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Having 30 minutes to wax lyrical on the lessons learned in video game development is one thing, but fitting knowledge, understanding, and still delivering key takeaways in just 5 minutes — with the fear of being “gonged” off the stage if you go over time — is hard.
Five speakers took that challenge at GamesBeat 2016 this morning, and the resulting talks were everything you’d want and need to kick off the last day of the event.
David Levitt, CEO at Pantomime, described the Pantomime Platform, the company’s software for interactive consumer augmented reality that runs across mobile devices, personal computers, and VR headsets. Pantomime’s software libraries let users reach in and interact in shared virtual worlds using their mobile devices, providing a connected, networked experience with the kind of AR now familiar to all of us in Pokémon GO. The difference? It is networked over Wi-Fi and includes vivid 3D graphics, realistic physics, and 3D models of all the participating phones, tablets, and computers. Levitt expects third parties to be able to license and create augmented reality apps from the Pantomime Platform software from next quarter.
Omar Siddiqui, CEO of Kiwi, spoke on “Building Bots for Fun.” Siddiqui, who is also the creator of Sequel, the platform for creating personality-driven bots, discussed the current genres of “gamey” bot experiences that he sees emerging in the industry. He highlighted how game publishers could look at gaming bots in two ways — firstly, for original game bots, including quizzes, puzzles, and trivia, but also as a way to extend an in-game character beyond the game by developing a bot based on that character’s personality. With conversational U.I. taking center stage at present, Siddiqui offers an interesting new way to think about the nature of bots.
Three top investment pros open up about what it takes to get your video game funded.
System Era cofounder Brendan Wilson spoke about the challenges of starting a company and keeping control. Making games is hard, but making a game company is harder. Wilson shared lessons from being a self-taught entrepreneur in the industry. He spoke of knowing your partners deeply and clarifying expectations at the start. And Wilson explained that your company is its people, not a game idea — you should plan for your intentions for your business’s future, not just your game’s. He rounded out his speech by explaining how to develop an understanding of the potential worth of your game by using social media as a litmus test, building leverage to negotiate with funding sources.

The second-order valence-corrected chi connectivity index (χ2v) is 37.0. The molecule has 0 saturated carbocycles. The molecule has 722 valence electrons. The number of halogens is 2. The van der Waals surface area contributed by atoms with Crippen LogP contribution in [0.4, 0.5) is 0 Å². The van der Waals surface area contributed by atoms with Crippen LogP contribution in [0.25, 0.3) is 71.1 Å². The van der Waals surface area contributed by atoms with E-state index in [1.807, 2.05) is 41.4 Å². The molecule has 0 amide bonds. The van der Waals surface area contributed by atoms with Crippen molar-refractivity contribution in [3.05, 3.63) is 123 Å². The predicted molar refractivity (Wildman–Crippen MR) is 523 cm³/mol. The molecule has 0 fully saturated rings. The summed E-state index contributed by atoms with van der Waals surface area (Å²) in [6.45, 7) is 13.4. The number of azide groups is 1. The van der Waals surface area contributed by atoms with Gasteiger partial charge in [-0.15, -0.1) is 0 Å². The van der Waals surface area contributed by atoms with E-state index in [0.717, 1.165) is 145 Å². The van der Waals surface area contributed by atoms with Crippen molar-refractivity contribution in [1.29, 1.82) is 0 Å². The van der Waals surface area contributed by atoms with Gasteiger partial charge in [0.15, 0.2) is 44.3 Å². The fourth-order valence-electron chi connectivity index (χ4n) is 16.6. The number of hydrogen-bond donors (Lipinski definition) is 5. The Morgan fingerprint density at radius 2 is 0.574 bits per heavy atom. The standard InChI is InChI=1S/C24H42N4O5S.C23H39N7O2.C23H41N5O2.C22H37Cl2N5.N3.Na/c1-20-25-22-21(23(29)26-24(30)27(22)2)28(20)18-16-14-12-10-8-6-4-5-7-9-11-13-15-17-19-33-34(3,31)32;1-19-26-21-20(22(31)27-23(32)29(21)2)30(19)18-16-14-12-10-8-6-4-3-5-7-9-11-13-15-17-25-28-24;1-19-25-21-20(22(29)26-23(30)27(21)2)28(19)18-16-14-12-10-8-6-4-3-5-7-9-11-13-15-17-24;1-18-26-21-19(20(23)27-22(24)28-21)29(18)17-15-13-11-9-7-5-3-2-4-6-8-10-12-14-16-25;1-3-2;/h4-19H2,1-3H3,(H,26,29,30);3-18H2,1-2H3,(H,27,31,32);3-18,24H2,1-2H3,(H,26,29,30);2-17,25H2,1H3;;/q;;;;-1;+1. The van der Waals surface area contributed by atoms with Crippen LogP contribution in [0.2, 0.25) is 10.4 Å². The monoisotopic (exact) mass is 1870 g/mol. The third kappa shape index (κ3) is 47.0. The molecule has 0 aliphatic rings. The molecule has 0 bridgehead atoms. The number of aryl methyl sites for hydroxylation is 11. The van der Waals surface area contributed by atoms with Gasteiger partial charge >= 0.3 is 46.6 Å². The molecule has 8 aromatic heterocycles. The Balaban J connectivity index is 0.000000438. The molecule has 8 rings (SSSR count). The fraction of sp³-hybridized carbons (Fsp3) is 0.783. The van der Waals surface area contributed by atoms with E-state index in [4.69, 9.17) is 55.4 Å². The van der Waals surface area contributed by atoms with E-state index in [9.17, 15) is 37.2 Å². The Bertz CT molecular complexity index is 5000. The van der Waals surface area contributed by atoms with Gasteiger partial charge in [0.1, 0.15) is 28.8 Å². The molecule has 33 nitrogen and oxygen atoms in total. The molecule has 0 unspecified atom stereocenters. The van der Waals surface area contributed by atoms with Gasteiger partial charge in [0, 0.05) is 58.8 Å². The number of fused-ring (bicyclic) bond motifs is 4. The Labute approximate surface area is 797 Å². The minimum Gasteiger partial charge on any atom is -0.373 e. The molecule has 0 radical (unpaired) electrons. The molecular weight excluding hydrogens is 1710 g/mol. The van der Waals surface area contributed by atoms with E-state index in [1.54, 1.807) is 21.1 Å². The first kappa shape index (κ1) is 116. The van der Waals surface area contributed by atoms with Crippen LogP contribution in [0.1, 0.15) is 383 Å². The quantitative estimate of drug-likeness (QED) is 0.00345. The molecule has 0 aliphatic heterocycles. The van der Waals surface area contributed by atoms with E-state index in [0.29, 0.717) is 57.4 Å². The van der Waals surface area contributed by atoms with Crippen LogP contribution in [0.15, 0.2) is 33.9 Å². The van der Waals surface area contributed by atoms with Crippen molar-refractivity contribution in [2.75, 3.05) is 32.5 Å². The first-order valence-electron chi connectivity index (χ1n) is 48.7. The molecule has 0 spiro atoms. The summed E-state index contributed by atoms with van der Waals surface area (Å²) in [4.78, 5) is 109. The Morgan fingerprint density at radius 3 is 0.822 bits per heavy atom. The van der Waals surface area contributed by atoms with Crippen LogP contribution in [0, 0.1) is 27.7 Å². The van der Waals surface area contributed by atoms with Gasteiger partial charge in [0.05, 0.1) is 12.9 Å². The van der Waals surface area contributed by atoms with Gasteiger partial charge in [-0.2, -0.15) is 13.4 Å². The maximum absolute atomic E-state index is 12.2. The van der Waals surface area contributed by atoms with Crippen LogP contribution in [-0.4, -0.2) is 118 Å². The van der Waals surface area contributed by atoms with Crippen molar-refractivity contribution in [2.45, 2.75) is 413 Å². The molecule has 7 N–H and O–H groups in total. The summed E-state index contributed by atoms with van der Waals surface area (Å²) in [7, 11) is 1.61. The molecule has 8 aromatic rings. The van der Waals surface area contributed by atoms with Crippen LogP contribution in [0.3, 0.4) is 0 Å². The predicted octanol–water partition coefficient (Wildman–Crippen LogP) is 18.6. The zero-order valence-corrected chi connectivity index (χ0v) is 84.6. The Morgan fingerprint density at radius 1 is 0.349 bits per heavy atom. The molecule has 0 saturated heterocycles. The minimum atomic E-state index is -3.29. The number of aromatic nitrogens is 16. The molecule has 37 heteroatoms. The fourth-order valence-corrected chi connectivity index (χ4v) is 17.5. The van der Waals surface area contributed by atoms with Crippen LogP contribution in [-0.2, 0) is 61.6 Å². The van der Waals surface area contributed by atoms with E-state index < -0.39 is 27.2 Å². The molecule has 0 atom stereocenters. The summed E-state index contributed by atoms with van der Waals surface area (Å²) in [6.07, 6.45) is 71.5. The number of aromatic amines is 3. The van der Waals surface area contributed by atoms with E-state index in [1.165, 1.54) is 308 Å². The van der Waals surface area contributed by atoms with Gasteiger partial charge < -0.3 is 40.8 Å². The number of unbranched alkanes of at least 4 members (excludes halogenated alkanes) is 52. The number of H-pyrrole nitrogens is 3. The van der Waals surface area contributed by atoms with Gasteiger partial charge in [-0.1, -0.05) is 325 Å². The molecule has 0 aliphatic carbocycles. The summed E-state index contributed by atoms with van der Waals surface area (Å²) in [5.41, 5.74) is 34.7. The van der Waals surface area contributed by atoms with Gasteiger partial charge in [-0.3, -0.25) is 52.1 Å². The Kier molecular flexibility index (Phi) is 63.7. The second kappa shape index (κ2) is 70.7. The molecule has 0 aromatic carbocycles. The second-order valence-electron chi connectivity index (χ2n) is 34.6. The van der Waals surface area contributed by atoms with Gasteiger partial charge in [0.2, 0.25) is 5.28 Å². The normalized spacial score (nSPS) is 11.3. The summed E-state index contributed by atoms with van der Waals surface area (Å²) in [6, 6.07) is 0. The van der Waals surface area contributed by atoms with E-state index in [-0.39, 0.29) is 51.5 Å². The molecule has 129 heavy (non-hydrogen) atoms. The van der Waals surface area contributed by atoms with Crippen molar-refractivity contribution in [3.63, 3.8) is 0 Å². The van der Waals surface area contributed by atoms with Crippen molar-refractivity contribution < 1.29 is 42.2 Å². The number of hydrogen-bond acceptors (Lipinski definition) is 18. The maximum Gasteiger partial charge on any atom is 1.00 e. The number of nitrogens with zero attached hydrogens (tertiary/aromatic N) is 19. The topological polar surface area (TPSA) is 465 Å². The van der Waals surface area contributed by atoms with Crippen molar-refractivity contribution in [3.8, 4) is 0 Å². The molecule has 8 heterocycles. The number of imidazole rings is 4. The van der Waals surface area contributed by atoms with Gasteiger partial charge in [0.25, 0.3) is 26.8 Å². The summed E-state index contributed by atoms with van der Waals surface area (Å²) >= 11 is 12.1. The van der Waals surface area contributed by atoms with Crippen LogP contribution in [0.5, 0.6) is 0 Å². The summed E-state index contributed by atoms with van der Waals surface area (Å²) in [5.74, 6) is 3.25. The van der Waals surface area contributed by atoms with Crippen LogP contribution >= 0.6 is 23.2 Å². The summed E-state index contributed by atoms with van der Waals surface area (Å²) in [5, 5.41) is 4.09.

Jay Mattis, the cofounder at High Horse, talked about its move from triple-A (the industry term for flashy blockbusters) titles to indie game development and the lessons he has learned along the way. Mattis brought to light High Horse’s experience in transitioning from a team of 200 to a team of just two while striving to maintain high production values. The big focus of his lightning talk? Lessons learned, how he leveraged business and technical partnerships effectively, and the company’s unique approach to production.
Finally, Dima Veryovka, the cofounder, and creative director at Colabee Studios, shared what it takes to develop games that aim to make a broad social impact by celebrating world culture. Veryovka explained how to uncover the hidden advantages and challenges on your path to understanding, and representing, culture in your work. And he told us how Colabee Studios effectively builds and manages truly inclusive development partnership, a key to developing world games.
And did our five talented, informative speakers manage to get through everything in just five minutes? You bet — in fact, they all exhibited perfect timing: The kind that comes from planning, practice, and outstanding delivery.
Just like running a successful video game company.
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